We did it. We survived the holidays.
I absolutely LOVE the Christmas season, but I have to admit that the start of January always finds me breathing a deep sigh of relief. I like routines and normalcy, and while the specialness of the festive season is wonderful, the regular, ordinary days just have a little more peace about them.
We traveled to Virginia for Christmas to see my family. The time we had with them was amazing, but the drive to and from was a nightmare. I would describe it to you, but that would require re-living it and remembering what happened, and I am actively trying to block it from my memory.
But now, it’s January, the time of fresh starts and new beginnings. This year, though, it doesn’t feel like the right time to set a bunch of new goals.
I have another fresh start coming in March as I step down from my current job and pursue writing along with staying home with my kids (I shared more about that here). So in many ways, I feel like I’m entering a season of preparation during the next couple of months leading up to that change.
Everything about my days will look different, and I will have a lot of freedom with how I use my time. Of course, “freedom” might be too generous a word since I will have two three-year-olds to keep alive and entertain. But it will be up to me how I shape and schedule my days.
So as I prepare for this next season, rather than set goals or make changes that will only change again when this big life shift comes, I’m focusing on something else: foundations.
A foundation is something to build on, the routines and habits that will make the rest of life work a little better.
In this season of preparation for what’s next, I’m looking at the basics, asking myself what will set me up well for this transition. Several areas come to mind:
Typically, I would jump right on and decide that as of January 1st, I will do x, y, and z: I will not eat sugar. I will exercise every day. I will write for 30 minutes daily. I will have a place for everything and everything in its place.
But I know myself: if I make a giant list of things to do, it will overwhelm me and I’ll end up doing nothing.
So instead, I’m viewing the next couple months as a time to think through these areas, try a few different approaches to them, and hopefully find what works for me by experimenting.
Instead of resolving to have all these areas under control in the new year, I’m going to spend the next couple months trying out some habits and finding what works.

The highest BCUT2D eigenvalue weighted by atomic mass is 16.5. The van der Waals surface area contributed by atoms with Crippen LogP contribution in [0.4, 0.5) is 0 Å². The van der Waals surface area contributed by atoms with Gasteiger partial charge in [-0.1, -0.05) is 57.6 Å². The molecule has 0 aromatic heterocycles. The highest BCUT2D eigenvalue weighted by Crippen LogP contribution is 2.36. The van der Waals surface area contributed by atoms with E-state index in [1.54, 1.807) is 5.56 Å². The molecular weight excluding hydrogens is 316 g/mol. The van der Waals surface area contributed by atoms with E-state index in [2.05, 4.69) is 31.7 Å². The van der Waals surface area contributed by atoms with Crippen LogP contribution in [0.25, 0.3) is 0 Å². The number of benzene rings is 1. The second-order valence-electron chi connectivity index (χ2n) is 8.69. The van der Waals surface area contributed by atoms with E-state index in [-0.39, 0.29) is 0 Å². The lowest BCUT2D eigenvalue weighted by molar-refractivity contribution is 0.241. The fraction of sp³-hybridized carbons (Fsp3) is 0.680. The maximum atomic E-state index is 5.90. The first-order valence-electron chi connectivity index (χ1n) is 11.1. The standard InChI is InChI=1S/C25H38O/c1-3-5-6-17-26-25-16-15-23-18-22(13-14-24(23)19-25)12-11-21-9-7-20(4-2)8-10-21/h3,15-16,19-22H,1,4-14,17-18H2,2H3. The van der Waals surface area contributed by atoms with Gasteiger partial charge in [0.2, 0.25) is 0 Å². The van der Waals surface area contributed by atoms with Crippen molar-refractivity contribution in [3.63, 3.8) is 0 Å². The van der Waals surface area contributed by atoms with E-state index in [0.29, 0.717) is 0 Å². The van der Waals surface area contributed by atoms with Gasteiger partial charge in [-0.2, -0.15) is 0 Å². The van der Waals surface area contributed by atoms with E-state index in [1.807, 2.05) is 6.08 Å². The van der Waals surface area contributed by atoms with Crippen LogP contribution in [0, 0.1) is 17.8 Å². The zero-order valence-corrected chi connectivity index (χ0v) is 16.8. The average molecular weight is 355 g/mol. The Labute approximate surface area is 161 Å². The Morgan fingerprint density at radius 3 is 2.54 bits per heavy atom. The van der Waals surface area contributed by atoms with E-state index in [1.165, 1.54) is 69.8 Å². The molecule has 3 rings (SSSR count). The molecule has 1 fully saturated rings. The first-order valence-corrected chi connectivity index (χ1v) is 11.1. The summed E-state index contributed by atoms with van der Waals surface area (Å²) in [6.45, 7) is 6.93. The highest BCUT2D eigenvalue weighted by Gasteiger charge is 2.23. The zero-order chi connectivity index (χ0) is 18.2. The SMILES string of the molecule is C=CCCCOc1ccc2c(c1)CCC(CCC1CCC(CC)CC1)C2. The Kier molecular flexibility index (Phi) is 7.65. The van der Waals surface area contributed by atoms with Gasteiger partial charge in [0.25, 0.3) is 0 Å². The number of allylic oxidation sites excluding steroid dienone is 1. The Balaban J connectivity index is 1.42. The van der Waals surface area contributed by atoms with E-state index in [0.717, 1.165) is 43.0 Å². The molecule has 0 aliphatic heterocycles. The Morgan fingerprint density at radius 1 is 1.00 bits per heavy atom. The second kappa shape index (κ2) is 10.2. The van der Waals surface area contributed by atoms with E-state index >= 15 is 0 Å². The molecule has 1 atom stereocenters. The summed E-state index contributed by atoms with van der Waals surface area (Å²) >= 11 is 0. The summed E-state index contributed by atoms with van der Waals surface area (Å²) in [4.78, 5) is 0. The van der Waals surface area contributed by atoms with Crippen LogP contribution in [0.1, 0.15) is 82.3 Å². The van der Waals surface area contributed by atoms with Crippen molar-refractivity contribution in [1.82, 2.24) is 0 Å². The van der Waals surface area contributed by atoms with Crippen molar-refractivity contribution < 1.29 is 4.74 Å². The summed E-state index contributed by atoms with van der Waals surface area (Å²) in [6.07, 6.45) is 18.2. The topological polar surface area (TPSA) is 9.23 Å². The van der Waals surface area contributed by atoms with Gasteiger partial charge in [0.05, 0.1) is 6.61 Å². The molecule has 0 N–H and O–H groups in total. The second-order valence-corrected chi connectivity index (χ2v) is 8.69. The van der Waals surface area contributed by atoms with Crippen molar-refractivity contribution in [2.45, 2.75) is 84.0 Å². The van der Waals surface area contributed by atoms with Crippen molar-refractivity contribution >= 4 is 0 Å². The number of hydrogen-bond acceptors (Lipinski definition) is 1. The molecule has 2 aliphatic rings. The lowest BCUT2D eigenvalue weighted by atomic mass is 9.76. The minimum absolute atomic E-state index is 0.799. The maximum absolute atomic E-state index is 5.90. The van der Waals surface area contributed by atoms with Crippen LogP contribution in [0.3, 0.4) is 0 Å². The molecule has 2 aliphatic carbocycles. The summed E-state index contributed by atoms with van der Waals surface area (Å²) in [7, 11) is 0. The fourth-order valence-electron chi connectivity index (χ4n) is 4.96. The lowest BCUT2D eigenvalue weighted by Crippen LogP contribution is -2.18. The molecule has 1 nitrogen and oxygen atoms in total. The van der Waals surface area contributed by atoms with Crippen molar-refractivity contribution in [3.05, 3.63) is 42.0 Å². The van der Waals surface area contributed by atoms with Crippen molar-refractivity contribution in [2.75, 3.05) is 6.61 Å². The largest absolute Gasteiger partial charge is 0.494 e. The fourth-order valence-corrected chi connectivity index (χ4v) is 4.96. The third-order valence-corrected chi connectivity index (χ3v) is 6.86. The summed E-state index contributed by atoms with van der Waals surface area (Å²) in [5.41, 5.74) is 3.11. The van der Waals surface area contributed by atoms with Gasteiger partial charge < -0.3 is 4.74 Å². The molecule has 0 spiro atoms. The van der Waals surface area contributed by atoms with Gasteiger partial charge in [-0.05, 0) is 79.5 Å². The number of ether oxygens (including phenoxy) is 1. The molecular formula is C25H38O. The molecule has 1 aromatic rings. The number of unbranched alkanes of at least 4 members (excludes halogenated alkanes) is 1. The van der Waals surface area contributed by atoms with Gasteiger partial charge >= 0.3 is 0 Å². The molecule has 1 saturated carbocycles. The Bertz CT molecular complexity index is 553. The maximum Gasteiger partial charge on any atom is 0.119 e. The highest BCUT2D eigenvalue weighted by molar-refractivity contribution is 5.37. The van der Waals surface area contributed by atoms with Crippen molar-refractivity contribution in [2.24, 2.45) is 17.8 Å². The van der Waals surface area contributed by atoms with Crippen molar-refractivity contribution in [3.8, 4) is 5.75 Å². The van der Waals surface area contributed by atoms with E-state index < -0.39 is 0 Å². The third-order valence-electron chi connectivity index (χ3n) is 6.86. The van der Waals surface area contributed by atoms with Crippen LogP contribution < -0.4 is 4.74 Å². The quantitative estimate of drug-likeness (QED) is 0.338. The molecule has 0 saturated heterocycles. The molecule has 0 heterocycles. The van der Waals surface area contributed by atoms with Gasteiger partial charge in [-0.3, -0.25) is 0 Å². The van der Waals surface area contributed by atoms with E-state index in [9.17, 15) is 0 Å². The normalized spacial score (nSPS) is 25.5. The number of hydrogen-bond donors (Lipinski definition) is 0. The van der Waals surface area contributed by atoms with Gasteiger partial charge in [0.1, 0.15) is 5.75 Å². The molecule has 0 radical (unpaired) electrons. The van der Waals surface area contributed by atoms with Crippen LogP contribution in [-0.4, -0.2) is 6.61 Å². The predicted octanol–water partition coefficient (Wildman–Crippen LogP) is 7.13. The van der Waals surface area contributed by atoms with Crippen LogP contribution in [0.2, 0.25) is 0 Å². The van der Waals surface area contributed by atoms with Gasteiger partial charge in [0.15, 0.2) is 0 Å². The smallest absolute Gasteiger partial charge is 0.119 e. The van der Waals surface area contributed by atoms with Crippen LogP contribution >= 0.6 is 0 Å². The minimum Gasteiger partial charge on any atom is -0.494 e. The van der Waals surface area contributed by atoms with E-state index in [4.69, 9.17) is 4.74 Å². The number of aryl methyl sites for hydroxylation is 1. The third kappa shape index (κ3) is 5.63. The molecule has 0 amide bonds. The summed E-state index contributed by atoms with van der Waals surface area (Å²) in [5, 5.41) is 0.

Here’s what I want to explore:
I want to get a better handle on meal planning and have a good rotation of healthy meals and snacks. I want to not feel stressed out when my child asks me first thing in the morning, “What’s for dinner?”, because I already have a plan.
I want to get back into doing pilates daily. I was doing really with this for a while and found it to be something I enjoyed, but then my routine got thrown off and I didn’t keep up with it. For me, I know it’s a matter of setting aside the same time every day, rather than trying to just “fit it in” somewhere. I want to experiment with what the best time of day would be for incorporating this habit.
I want to write something every day, even if it’s just journaling for a few minutes. As my schedule changes, the ideal time to do this will change as well.
I also want to get our house in order. I got rid of a lot of clutter before we moved, but then Christmas happened and life happened, and the stuff always seems to re-accumulate, doesn’t it? Now that we’ve lived in our home for a bit, I’m learning what’s working and what’s not as far as how things are set up. So I want to start moving towards a more settled home and space.
These are the foundations I’m focusing on during this season of preparation. I know I won’t have them figured out or perfected before March, but I’ll use this time to experiment with different habits and routines in these areas. Not to perfect them, but to discover what works for me.
What are the foundations that would serve you? What are the basic building blocks of your days that, if they were working well, would make all the difference for you and your family?
I’d encourage you to identify those and experiment with them. Don’t put pressure on yourself to get them exactly right, but give yourself freedom to try some different things. There’s no one right way. Try some new habits and see what works for you.
Remember that while goals are good, the point of it all is growth. Give yourself time and know that it’s a process. Start with the basics and don’t be afraid to start over if it’s not working.